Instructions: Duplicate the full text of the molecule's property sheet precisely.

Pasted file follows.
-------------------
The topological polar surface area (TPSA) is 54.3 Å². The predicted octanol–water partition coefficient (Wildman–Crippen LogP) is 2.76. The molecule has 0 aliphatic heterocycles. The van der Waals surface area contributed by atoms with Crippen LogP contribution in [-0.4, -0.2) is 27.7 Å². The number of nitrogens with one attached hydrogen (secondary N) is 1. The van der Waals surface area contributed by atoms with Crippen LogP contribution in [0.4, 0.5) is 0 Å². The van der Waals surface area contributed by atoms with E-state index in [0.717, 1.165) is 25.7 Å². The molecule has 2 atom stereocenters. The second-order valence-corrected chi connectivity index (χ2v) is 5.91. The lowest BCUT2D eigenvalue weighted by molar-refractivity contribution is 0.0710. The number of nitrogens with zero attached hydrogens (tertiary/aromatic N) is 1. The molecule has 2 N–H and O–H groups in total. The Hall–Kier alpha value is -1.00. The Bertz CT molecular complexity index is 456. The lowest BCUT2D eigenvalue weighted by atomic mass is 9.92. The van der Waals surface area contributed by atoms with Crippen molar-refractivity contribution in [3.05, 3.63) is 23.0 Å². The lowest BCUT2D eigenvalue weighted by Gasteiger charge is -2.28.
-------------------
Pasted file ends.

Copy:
The topological polar surface area (TPSA) is 54.3 Å². The predicted octanol–water partition coefficient (Wildman–Crippen LogP) is 2.76. The molecule has 0 aliphatic heterocycles. The van der Waals surface area contributed by atoms with Crippen LogP contribution in [-0.4, -0.2) is 27.7 Å². The number of nitrogens with one attached hydrogen (secondary N) is 1. The van der Waals surface area contributed by atoms with Crippen LogP contribution in [0.4, 0.5) is 0 Å². The van der Waals surface area contributed by atoms with E-state index in [0.717, 1.165) is 25.7 Å². The molecule has 2 atom stereocenters. The second-order valence-corrected chi connectivity index (χ2v) is 5.91. The lowest BCUT2D eigenvalue weighted by molar-refractivity contribution is 0.0710. The number of nitrogens with zero attached hydrogens (tertiary/aromatic N) is 1. The molecule has 2 N–H and O–H groups in total. The Hall–Kier alpha value is -1.00. The Bertz CT molecular complexity index is 456. The lowest BCUT2D eigenvalue weighted by atomic mass is 9.92. The van der Waals surface area contributed by atoms with Crippen molar-refractivity contribution in [3.05, 3.63) is 23.0 Å². The lowest BCUT2D eigenvalue weighted by Gasteiger charge is -2.28.